George Morin / The Advocate
Being one of two returning sophomores on any team that is full of freshman forces a person to take on that leadership role, or fade into obscurity.
But for sophomore Ahjahna Coleman, leadership comes as naturally as her ability to shoot with her left hand or squeeze into tight spots during important games.
Coleman’s consistent play has earned her Advocate Female Athlete of the Year honors.
“(Coleman) is an excellent all-around player who does everything well,” women’s basketball coach Paul DeBolt said. “And her crafty left-handed shot is unique for the type of player she is. She won’t be easy to replace.”
Freshman guard Daziah Pounds said the Comets could always rely on Coleman to get points on the board regardless of how well the other team was defending her.
“(Coleman) is really aggressive,” Pounds said. “She can create her own shots from nothing, which not a lot of players can do, and she plays with a lot of emotion.”
Coleman, who stands at 5 feet 6 inches, led the women’s basketball team in points during her final season playing as guard at Contra Costa College, averaging 19 points per game.
“(Coleman) was our number one scorer on the team and was somebody who we could look to when we needed to get points,” DeBolt said. “She is also a good ball handler.”
Pounds said, “While us freshman struggled during the start of the season, we always looked for (Coleman) to score. As the season progressed, it wasn’t on her anymore, but because of her we were able to score a lot more.”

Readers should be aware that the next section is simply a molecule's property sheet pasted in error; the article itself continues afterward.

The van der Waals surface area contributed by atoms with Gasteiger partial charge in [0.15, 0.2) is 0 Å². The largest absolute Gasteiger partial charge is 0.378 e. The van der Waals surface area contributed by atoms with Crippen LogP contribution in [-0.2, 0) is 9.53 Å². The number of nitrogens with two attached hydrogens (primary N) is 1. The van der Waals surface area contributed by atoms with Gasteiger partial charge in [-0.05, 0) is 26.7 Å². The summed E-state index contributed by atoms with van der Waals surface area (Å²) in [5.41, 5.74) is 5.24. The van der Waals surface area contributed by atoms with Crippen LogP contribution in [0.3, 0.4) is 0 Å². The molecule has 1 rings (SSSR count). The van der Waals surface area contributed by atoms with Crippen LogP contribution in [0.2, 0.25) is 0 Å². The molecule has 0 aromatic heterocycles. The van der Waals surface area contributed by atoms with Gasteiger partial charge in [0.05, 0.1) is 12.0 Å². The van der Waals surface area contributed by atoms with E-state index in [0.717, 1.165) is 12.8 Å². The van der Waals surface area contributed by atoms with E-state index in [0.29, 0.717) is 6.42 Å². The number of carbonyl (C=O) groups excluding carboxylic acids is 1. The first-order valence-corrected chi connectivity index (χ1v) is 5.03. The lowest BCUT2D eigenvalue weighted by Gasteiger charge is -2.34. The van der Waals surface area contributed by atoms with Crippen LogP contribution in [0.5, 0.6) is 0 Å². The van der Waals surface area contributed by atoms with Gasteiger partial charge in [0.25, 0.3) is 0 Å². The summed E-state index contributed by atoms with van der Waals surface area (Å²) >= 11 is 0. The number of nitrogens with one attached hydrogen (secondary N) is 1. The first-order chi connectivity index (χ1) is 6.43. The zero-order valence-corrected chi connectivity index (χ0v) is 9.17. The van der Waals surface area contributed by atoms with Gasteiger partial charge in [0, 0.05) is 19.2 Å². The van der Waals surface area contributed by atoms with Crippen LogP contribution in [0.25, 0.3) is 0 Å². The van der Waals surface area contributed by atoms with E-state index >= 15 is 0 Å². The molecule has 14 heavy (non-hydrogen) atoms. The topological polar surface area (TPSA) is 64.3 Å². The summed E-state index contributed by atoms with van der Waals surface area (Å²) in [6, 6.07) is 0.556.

Assistant head coach Ebony Young said that while Coleman is quiet, she leads more through her actions. Because she doesn’t say much, people listen when she does.
“When she did speak it made that much more of an impact,” Young said. “The team felt that and stepped up their game to match hers.”
Because of her abilities on the court, Coleman was named to the BVC All-Conference team and Second Team All-State for the 2014-15 season.
Fellow sophomore Carol Oldan said she remembers when she and Coleman first joined the team last year.
“She was quiet almost all the time,” Oldan said. “It didn’t seem like she believed in herself and was impatient in games and got angry quickly, but she changed.
“(Coleman) matured coming into her sophomore year and has become the player that college scouts look for when they are recruiting.”
Coleman said she graduated from McClymonds High School in West Oakland in 2013. She said that is where she came into her own “tough” style of play.
She said she was raised in West Oakland by her aunt and mother. Her father was in and out of her life, and Coleman saw how difficult it was for her mother to raise her with little to no support.
“I know it was hard on my mom. She sometimes had to struggle to find a place to lay her head down,” she said. “When I play basketball I think of my mom, and she is why I play the game — because I know her struggle, and I saw basketball as my opportunity to get a scholarship so she would not have to pay for my school out of pocket.”
With a 2.9 GPA, Coleman said she wants to study psychiatry and has been contacted by multiple colleges, some offering partial and full-ride scholarships.
And while she said she will play basketball at the school she will transfer to, playing sports is not her priority in her future.
“I would transfer and play if they pay for my schooling,” she said. “But at the end of the day it’s about your education first. I can’t play basketball forever. I need to live — I need a job.”